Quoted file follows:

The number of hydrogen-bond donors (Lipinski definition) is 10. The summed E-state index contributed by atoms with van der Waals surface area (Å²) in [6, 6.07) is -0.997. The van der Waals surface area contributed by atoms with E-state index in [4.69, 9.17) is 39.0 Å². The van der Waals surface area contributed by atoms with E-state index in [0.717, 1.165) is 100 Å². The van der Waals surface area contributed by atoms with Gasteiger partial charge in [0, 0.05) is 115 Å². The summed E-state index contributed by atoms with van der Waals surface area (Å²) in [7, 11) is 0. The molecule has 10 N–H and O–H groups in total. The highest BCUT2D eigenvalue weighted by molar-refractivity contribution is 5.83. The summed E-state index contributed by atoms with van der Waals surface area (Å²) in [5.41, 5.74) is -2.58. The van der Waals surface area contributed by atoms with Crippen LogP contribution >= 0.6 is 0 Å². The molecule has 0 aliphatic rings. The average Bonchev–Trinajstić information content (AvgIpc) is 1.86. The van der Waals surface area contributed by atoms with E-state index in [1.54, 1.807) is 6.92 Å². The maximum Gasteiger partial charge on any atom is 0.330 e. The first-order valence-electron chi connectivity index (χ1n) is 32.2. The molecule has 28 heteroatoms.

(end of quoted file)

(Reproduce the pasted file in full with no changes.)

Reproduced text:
The number of hydrogen-bond donors (Lipinski definition) is 10. The summed E-state index contributed by atoms with van der Waals surface area (Å²) in [6, 6.07) is -0.997. The van der Waals surface area contributed by atoms with E-state index in [4.69, 9.17) is 39.0 Å². The van der Waals surface area contributed by atoms with E-state index in [0.717, 1.165) is 100 Å². The van der Waals surface area contributed by atoms with Gasteiger partial charge in [0, 0.05) is 115 Å². The summed E-state index contributed by atoms with van der Waals surface area (Å²) in [7, 11) is 0. The molecule has 10 N–H and O–H groups in total. The highest BCUT2D eigenvalue weighted by molar-refractivity contribution is 5.83. The summed E-state index contributed by atoms with van der Waals surface area (Å²) in [5.41, 5.74) is -2.58. The van der Waals surface area contributed by atoms with Crippen LogP contribution >= 0.6 is 0 Å². The molecule has 0 aliphatic rings. The average Bonchev–Trinajstić information content (AvgIpc) is 1.86. The van der Waals surface area contributed by atoms with E-state index in [1.54, 1.807) is 6.92 Å². The maximum Gasteiger partial charge on any atom is 0.330 e. The first-order valence-electron chi connectivity index (χ1n) is 32.2. The molecule has 28 heteroatoms.